The Simpsons – S27E01

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On September 29, 2015
Last modified:January 2, 2016


This average "Simpsons" premiere deals with Marge and Homer separating, but fails to offer much in the way of laughs or story.

Where do you start with The Simpsons? Running for 26 years, the grand-daddy of all animated sitcoms is so renowned that every new episode ought to be greeted with cries of joy. However, it often faces accusations of being in decline (due in no small part to its sheer longevity) and as we start season 27, viewers may have grown weary of the family’s antics. And no matter which side of the fence you sit on – whether you remain a diehard Simpsons fan eager to see what the family get up to next, or whether you think it’s a limping dog that needs putting out of its misery – the opening episode will do nothing to change your opinion.

‘Every Man’s Dream’ is an episode that was much tooted on social media prior to airing, as it dealt with Homer and Marge breaking up. The set-up sees Homer diagnosed with narcolepsy, and he uses it as an excuse ( unsurprisingly) to avoid having to do anything. Marge sends him to the pharmacy to pick up his medication and after he fails to do so, the two head to therapy, where Marge is advised that the best course of action is to separate. Getting used to the single life, Homer winds up dating his hipster pharmacist (guest voice Lena Dunham) before realising that he needs to fight for his marriage. And then, it turns out it was all a dream several times.

I am a Simpsons fan and I am proud of it, so it hurts me a bit to have to say that this season premiere is simply not that good. All the classic elements are here – a couch gag, an Itchy and Scratchy cartoon, background gags (the name of the pharmacy being a good one) – but they are secondary to story, and the story isn’t that good. The premise smacks of a ratings stunt, in much the same way that Family Guy killing off Brian didn’t even really seem like it was going to last or impact massively beside the initial boom – and, of course, no-one truly believed that this was going to be the end of the Simpson’s love. There was a certain predictability – Homer and Marge’s marriage in crisis has cropped up at multiple points throughout the Simpsons’ history, and this episode has nothing to add but a lesser version of what has come before – it was not as funny, clever or heart-warming as its predecessors.

The main section of this episode dealt with Homer and his new squeeze (Marge was kind-of forgotten about, which is a bit of a shame as it could have offered a different perspective and a bit of emotional depth) in what seemed to be a drug-fueled night that ended with Homer in her bed. This was something I did not like at all – although Homer has devolved into a complete moron, the one character trait that always remained constant is that he is a loyal man dedicated to his wife – that he would cheat on Marge while they were still married, and after only a couple of days in such a cavalier manner, did not sit right with me.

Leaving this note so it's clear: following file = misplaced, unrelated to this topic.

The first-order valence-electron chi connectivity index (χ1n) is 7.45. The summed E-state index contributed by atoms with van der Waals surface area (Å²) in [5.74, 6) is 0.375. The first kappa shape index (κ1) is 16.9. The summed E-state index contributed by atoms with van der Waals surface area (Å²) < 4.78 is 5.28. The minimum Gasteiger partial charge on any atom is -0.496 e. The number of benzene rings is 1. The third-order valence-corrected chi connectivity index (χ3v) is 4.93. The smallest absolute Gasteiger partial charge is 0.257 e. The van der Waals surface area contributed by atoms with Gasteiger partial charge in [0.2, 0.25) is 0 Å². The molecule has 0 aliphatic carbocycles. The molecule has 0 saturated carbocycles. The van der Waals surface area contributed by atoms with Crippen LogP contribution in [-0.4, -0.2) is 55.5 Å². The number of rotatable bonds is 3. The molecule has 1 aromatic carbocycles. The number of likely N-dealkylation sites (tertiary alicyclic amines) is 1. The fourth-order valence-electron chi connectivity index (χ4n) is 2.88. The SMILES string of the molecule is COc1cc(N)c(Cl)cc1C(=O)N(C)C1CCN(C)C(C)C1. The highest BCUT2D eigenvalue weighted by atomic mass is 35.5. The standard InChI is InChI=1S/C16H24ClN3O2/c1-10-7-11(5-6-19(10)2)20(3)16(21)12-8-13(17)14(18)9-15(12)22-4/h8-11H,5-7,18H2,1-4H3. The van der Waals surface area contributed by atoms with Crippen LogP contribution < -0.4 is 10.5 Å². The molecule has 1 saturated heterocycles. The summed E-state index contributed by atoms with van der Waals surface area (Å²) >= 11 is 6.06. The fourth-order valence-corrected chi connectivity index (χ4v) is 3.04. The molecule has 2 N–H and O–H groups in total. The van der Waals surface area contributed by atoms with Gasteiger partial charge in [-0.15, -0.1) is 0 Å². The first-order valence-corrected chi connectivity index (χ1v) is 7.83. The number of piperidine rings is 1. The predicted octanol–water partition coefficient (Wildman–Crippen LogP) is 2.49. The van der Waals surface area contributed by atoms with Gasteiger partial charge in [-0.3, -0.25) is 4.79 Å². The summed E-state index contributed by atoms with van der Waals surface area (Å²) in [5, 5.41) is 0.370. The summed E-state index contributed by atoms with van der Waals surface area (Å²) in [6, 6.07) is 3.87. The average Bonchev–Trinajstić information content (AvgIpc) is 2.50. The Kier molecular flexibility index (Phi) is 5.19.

This stunt would not have been so bad were the episode itself particularly funny, but it generally failed to deliver. The narcolepsy played out exactly the way you’d expect it to, and it felt like a reason tacked on to lead us to the main plot, although the hospital scene with Dr Hibbert losing his cool after Homer jokes about not paying his bill was one of the best bits of the episode. The lack of laughs is more noticeable when the plot lacks substance as much as this one.

Not that this was the worst aspect, however. Homer returned to the home, ostensibly to make a grand gesture and win Marge back, only for it to transpire that it was all a dream. This episode had more dream layers than Inception, but you couldn’t help but have the feeling they were employed because of lazy writing – it was too difficult to come up with an actual plot resolution, so this plot device was used to magic away everything we’d just watched. You can’t help but feel, then, that watching was a waste of time. There was potential here, but it simply wasn’t realised.

If you are a Simpsons fan, you’d notice some of the call-backs in this episode – the pharmacist’s tattoos including the Space Coyote and Mr Sparkle, Bart’s terrifying clown bed in a montage, the two Germans in one of the power plant’s ‘owner of the month’ pictures – but they serve only to remind you of better episodes. There’s still life in The Simpsons, undoubtedly – I am looking forward to an upcoming Treehouse of Horror episode that sees Sideshow Bob return and finally kill Bart – but this premiere was not a good start to this season. I will continue to watch The Simpsons, but I’m hoping that later episodes provide more laughs and better stories – nostalgia can only carry you so far.

About Reece Goodall (10 Articles)
A single man, making it through life despite having no realistic skills or positive traits, and the face of a haunted walnut.
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